Baby Goats and Winter

After a shaky start, this little guy is strong and healthy, never staying in one place for long.

Nigerian Dwarf goats go into heat every 21-28 days. We learned early on that the boys can successfully breed at an early age.

This winter has been a mild one for us in northern Michigan. When we found that we had not taken our little Nigerian Dwarf buck, a.k.a. Bucky, away from the girls early enough, he had already bred our two females (cross between Nigerian Dwarf and LaMancha), we weren’t overly worried. Sure, they would kid in January or February, but the temps would not be so bad this year. Or so we thought.

Two weeks ago tomorrow, I went out to the goat/sheep barn to do the morning chores. We are still learning about goats, so to my surprise, Dottie had already had her kid sometime in the early hours before daylight. He was standing in the stall all dried off and seemingly healthy. The temperature was somewhere in the 20’s and we thought he would be fine with the heat lamp that is set up out there along with a warm momma goat. However, by evening we found that the baby was not doing so well. He had no suckling reflex and seemed to be ill.

He needed to wear a sweater for warmth.

We found out that this baby goat had hypothermia and needed to be warmed up quickly. We brought him inside and warmed him with a blanket. We also gave him some vitamin supplements through a syringe. By the next morning, he was doing fine and he tried to nurse every time we brought him to his mother.

We kept the kid in the house for almost a week, bringing him out to nurse and then back inside to stay warm. His suckling ability was never the very best but his mother sure took the best care of him that she could, never rejecting him in spite of how often we took him away.

By the time Wednesday rolled around, the kid was 5 days old. I brought him to his mother, made sure she was nursing him, then brought him back inside to stay in my daughter’s room until she returned home from work (I had to leave for work myself). The kid was contained in an area where he could not hurt himself.

When my daughter arrived home, she found a floppy and barely responsive baby goat. Needless to say, we needed to have an emergency veterinarian visit.

Here’s what we learned:

Baby goats should have a CDT vaccination via the mother sometime in the final few weeks of pregnancy. Ours did not because we gauged the birth later than it actually was. It should be noted that none of this baby kid’s ailments are related to the CDT. Still, it should be done before birth. We have vaccinated the other doe while pregnant, so her baby (or babies) will be ahead in that area.

Baby goats need to have selenium given right after birth. Though we had given a supplement containing some selenium early on, it wasn’t enough. Two mL of selenium/vitamin E drench is standard for newborn goats. Our vet gave our little kid a shot of selenium along with an antibiotic for a gurgling in one lung. She was baffled about the lung, thinking that maybe the baby aspirated.

We have a new regimen for the next few days with this kid. We are keeping him in the barn with his mother for longer periods of time, but keep him inside the house at night right now. Nighttime temperatures are dipping below zero but daytime highs are getting into the 30’s. Too bad that by Saturday the thermometer will be showing daytime highs not even reaching the high teens for a while. The ultimate goal is to have kids who live like real goats and do not become “house goats”.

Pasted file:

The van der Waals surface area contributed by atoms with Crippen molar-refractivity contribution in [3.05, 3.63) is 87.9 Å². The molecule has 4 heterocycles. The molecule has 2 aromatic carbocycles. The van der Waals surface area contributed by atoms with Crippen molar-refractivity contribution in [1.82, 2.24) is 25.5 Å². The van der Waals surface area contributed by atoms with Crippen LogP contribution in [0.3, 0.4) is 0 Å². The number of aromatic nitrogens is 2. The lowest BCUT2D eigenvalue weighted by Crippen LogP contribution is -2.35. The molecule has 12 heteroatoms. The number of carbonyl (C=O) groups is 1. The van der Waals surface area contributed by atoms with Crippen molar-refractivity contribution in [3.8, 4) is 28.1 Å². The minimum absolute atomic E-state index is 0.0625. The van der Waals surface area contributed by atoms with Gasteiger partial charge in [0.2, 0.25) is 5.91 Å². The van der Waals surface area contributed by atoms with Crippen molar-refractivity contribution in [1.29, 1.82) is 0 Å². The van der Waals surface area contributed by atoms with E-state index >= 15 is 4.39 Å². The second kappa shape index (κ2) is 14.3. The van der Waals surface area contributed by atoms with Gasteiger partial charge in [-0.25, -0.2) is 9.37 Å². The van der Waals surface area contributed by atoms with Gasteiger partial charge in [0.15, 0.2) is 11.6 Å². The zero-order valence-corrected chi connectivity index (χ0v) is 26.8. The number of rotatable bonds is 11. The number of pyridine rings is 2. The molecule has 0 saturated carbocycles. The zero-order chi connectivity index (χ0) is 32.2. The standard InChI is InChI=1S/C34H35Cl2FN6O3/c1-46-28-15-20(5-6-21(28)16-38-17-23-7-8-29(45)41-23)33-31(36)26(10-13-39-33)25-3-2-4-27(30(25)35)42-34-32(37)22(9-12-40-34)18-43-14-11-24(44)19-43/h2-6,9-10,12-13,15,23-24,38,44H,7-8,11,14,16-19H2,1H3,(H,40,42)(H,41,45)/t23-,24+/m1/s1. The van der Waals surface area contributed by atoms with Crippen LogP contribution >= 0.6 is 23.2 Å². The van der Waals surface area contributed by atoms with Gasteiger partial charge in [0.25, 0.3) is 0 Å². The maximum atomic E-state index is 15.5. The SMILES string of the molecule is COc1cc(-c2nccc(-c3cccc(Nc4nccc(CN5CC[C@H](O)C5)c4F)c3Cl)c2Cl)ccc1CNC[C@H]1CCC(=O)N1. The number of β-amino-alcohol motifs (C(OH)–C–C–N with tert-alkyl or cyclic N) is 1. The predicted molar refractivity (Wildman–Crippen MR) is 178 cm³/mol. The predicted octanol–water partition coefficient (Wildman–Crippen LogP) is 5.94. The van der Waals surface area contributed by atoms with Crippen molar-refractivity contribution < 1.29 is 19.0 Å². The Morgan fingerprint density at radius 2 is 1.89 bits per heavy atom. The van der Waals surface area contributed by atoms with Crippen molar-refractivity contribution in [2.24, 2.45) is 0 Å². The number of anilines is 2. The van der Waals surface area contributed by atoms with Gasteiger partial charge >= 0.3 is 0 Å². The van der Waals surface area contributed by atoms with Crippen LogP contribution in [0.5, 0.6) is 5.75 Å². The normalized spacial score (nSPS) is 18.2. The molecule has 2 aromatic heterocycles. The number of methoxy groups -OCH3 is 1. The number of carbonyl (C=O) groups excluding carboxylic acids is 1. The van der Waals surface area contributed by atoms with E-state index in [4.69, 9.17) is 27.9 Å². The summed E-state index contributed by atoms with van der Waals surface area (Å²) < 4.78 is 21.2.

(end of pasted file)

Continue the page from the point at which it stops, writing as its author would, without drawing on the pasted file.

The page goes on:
Little guy is growing like a weed now and has no desire to be quiet.

This little guy is doing great now. He jumps, climbs, and nurses like a pro. He is getting a fat little belly and is strong.

Raising animals is always a learning experience, no matter how many births you have had or how many animals you have on your homestead. We are learning still and likely will be until our days here on earth are done.

Now Priscilla is due to deliver soon and I have a ewe Dorper that will deliver sometime in the spring. Spring is also the time that the ducks, pheasants, and quail will be laying eggs. We had some losses last year due to a late spring freeze. This year we will be better prepared should that happen again.


Published by Jeff and Rita

Rita is a wife, mother, homesteader, library branch manager, and freelance writer. She enjoys spending time in the garden and later preserving the harvest. Gardening, knitting, tending to chickens and other critters, and taking long summer walks are among her favorite activities. Jeff has had a long time love of waterfowl and gamebirds. He spends his time working full-time as a medical courier when he is not enjoying his collection of wild ducks and pheasants from around the world.

Leave a Reply

Fill in your details below or click an icon to log in: Logo

You are commenting using your account. Log Out /  Change )

Facebook photo

You are commenting using your Facebook account. Log Out /  Change )

Connecting to %s


Farming & Homesteading + Faith & Family + Good Old Fashioned Country Living


Publicity and journalism. Журналистика и публицистика.



Food Substitutions

Upgrade your meals with simple swaps

Organic Gardening Advise

Love to Garden? Learn Some Helpful Tips And Tricks To Help You Get That Green Thumb

Lyd Eats Food

UK based food blogger. Always hungry, always eating, sometimes cooking.

Learning to write

Just your average PhD student using the internet to enhance their CV

Cook with Rekha

Complete Guide to Soulful Cooking and Baking

According to Brittany

Raising kids, homesteading and blogging

Inside My Mind

Words from my brain

Life-Springs-Farm and Aviary

Species Conservation and Homesteading in the North

Discover WordPress

A daily selection of the best content published on WordPress, collected for you by humans who love to read. News

The latest news on and the WordPress community.

%d bloggers like this: